Press Release - 21 April 2011
Keith Alexander’s The Gentleman Caller is a mature-style work by the artist. At the time this piece was painted, Alexander was comfortable with his assimilation and handling of the metaphors of encroachment and loss and their visual renderings in his compositions.
He had also made the transition to acrylic: “Painting in acrylics is more difficult than painting in oils. It’s a faster medium...it’s very satisfying...I know a lot of art people are critical of acrylics...I disagree. It all depends on how the paint is used.”
This painting resonates with imagery that Alexander revisited throughout his career- checkerboard floors, drifting dunes and ambiguous shadows. The visitor emerges from a mirage of the desert, head bowed against the heat. Given that the same dramatic shadows are present in this work as well as The Caller the viewer can conclude that this figure is not alone. The desert landscape that dominated the majority of his oevre was described by Alexander as “a medium for the colonial collapse, the transition...from old...to the new...Africa will be there forever. Long after the schemes and dreams have passed, it remains the ultimate winner.”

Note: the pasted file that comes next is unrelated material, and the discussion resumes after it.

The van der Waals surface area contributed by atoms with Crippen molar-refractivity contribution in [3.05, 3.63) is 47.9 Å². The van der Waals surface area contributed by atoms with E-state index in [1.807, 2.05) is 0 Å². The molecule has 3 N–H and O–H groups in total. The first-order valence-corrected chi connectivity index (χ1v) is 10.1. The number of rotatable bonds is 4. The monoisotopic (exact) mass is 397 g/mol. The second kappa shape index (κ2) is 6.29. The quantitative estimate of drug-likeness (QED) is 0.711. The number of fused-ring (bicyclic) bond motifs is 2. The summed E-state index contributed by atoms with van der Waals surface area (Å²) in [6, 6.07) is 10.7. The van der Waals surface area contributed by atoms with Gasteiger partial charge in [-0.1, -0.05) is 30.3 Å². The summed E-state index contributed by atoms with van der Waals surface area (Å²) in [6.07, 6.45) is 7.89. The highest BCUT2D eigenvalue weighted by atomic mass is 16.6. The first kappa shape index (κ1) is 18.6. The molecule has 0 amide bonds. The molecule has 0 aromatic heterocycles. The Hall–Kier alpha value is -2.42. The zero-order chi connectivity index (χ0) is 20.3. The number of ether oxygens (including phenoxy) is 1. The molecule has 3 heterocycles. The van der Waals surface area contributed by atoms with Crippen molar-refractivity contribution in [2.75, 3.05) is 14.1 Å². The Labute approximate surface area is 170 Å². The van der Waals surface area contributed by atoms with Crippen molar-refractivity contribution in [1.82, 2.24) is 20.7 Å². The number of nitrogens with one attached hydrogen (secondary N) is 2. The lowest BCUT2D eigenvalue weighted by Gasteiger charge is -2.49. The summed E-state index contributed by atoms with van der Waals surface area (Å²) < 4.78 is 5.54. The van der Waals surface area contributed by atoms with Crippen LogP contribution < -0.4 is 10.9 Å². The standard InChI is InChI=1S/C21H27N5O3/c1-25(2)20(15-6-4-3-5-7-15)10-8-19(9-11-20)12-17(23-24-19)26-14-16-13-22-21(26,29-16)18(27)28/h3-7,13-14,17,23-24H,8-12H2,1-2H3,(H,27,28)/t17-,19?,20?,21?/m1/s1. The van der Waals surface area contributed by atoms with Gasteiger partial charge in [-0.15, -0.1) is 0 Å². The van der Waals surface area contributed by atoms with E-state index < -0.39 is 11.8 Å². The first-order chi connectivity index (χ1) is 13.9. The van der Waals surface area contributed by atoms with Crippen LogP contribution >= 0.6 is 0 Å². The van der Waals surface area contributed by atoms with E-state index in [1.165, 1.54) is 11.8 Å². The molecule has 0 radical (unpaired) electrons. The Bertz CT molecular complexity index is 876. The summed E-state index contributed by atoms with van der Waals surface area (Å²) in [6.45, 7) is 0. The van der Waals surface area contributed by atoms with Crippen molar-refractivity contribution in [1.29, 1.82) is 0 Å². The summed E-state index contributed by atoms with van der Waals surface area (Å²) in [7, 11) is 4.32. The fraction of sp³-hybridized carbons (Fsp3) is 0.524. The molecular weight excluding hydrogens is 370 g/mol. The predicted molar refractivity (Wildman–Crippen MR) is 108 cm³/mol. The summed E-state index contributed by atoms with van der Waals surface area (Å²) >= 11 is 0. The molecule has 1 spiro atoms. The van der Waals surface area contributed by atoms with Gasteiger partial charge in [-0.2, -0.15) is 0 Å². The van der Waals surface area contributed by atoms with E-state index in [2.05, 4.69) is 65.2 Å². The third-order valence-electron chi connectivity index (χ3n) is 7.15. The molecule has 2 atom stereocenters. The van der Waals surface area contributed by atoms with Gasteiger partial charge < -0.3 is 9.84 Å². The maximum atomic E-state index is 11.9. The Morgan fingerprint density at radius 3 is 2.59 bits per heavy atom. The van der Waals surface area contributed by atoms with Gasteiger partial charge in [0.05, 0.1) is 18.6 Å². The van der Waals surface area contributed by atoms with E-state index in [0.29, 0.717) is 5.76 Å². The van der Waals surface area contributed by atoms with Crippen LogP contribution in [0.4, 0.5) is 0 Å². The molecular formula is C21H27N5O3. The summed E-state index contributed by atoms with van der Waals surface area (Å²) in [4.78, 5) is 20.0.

David Robbins, Keith Alexander The Artist in Retrospect, Jonathan Ball Publishers, Johannesburg, 2000, p 23